Mathis reported to the medical unit on May 9, 2019, for a follow up to his left hand injury. ECF 19-4 at 72. At that time, Crystal Jamison, P.A. ordered a new x-ray and noted that Mathis had a pending consultation with an orthopedic specialist. Id. She also noted dorsal angulation of the fourth and fifth metacarpals and minimal edema. Id. During the visit, Mathis reported that he took his splint off at times because his arm itched, but he had no complaints or concerns. Id.

On May 25, 2019, Mathis refused appointments to address three requests for health care and an informal request for care. Id. at 74. Nurse Bryan noted that Mathis reported to the daily medication line without a cast or splint on his hand. Id. When she asked why, Mathis did not answer. Id.

On May 26, 2019, Nurse Bryan noted in Mathis's medical record that a housing unit officer called to ask if Mathis was supposed to remove his splint or cast. Id. at 75. According to the officer, Mathis had removed his splint and was using his hand in the recreation hall. Id. Nurse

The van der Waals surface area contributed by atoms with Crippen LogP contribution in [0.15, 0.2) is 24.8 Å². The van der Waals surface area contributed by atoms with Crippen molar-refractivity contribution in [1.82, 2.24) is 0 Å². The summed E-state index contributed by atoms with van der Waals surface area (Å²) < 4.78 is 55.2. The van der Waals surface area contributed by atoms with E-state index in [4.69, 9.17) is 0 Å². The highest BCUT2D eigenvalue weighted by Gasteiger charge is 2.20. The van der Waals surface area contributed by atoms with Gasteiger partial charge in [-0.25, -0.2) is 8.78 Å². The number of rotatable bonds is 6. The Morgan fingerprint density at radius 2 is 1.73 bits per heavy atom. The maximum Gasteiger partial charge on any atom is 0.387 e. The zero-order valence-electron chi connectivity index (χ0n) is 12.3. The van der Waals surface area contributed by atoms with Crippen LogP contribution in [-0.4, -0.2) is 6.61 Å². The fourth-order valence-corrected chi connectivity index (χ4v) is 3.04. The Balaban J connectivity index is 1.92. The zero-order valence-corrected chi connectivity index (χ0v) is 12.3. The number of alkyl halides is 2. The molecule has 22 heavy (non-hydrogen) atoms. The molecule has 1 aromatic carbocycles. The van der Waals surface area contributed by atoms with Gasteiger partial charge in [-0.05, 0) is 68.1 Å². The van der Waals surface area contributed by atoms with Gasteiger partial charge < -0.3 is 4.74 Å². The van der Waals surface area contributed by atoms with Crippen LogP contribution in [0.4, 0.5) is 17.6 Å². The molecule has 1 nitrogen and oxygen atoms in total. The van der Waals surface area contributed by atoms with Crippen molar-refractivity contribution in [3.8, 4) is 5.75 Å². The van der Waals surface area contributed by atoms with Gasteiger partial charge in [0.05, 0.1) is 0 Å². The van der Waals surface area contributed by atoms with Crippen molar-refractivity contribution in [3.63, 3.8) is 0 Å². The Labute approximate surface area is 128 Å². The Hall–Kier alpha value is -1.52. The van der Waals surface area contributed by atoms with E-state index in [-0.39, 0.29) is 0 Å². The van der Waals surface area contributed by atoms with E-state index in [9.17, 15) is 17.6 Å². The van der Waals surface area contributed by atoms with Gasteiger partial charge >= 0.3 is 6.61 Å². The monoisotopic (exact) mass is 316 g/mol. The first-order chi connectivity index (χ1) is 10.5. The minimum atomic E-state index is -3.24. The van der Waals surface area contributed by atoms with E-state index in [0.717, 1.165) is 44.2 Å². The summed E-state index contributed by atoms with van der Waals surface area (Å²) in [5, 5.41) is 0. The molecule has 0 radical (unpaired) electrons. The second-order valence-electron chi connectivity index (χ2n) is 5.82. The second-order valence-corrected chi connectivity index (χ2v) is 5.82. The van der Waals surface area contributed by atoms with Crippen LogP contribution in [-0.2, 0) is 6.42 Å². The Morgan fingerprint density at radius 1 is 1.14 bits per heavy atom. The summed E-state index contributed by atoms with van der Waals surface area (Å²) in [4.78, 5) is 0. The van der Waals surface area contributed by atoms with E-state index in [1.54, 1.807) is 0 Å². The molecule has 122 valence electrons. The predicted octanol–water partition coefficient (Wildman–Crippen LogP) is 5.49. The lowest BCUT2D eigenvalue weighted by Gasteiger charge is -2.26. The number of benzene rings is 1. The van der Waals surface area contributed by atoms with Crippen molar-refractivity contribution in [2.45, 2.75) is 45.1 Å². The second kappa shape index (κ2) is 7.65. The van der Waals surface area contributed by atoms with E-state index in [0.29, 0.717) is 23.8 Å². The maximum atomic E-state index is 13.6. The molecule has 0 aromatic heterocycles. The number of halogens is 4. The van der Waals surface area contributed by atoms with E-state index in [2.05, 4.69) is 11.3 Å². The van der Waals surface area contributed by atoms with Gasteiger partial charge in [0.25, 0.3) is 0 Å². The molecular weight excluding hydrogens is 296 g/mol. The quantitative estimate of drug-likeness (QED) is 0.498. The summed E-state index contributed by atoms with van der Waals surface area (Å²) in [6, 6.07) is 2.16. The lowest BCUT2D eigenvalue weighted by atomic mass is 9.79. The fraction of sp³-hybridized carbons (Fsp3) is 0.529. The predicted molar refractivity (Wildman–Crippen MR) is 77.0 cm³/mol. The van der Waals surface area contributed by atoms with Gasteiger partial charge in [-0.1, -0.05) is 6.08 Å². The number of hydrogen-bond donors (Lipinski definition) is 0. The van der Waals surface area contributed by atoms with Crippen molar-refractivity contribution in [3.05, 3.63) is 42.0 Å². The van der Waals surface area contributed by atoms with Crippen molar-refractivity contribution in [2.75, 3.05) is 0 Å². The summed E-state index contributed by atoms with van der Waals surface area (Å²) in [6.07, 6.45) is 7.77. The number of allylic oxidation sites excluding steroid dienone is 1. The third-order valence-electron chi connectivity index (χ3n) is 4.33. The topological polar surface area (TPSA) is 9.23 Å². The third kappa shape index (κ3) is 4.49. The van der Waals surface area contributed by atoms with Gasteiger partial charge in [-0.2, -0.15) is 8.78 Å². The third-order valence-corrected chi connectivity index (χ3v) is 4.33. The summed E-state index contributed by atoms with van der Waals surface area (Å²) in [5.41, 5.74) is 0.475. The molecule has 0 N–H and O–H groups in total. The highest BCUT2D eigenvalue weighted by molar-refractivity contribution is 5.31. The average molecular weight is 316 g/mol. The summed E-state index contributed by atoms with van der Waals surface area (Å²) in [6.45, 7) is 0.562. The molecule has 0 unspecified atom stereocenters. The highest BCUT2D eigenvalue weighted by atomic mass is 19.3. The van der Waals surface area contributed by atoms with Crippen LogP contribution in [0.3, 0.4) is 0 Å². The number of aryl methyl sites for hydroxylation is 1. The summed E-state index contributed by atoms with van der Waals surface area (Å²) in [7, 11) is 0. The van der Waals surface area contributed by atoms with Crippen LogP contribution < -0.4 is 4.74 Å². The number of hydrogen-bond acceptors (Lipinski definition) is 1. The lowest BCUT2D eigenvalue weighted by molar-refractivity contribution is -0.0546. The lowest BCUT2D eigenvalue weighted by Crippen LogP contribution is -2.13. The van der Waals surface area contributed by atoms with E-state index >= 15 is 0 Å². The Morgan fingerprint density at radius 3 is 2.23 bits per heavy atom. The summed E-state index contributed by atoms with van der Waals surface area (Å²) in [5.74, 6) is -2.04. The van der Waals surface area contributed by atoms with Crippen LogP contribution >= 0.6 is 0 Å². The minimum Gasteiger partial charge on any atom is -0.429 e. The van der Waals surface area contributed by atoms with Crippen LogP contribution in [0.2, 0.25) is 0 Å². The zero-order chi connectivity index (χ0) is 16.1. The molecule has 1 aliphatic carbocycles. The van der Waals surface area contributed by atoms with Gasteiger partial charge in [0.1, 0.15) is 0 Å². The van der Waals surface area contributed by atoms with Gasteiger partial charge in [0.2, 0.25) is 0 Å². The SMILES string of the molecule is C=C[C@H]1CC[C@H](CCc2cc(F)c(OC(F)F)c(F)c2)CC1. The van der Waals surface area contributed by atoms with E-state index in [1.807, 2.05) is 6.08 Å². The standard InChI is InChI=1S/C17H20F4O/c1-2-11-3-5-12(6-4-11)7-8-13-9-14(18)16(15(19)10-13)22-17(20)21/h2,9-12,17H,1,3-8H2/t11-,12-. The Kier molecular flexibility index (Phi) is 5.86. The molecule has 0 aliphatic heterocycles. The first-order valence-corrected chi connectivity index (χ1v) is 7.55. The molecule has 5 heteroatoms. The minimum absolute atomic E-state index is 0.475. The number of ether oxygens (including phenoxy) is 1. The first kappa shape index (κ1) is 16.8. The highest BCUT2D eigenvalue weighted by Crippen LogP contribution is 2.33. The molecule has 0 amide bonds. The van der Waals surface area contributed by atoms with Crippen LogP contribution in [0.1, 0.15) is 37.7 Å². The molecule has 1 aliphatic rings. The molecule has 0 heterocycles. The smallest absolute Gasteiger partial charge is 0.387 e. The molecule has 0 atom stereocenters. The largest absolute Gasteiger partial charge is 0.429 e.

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Bryan reviewed Mathis's chart and indicated that he was not supposed to remove his splint. Id.

Nurse Bryan saw Mathis on May 30, 2019. He was seeking an update regarding a surgical consult. Id. at 76-77. At the time of that visit, Mathis had a splint on his hand, and Nurse Bryan encouraged him to use his splint as directed. Id. Nurse Bryan then referred him to a medical provider. Id.

Mathis was unable to attend his orthopedic visit on June 7, 2019, because his housing unit was on lockdown. Id. at 78. On June 18, 2019, Dr. Choudry requested another evaluation by an orthopedist. Id. at 86-87.

Mathis saw orthopedic surgeon Lawrence Manning, M.D. on July 8, 2019, in follow up for his fractured fingers. Id. at 84. Dr. Manning noted that the range of motion ("ROM") in Mathis's fifth metacarpal was slightly deficient but that his neurovascular systems were intact. Id. Dr. Manning assessed Mathis with a healed closed fracture of the left fifth metacarpal and ordered a new x-ray of his left hand, ROM exercises, and a follow up in six to eight weeks. Id.

On July 24, 2019, Nurse Bryan saw Mathis for his hand, lower back, and right index finger...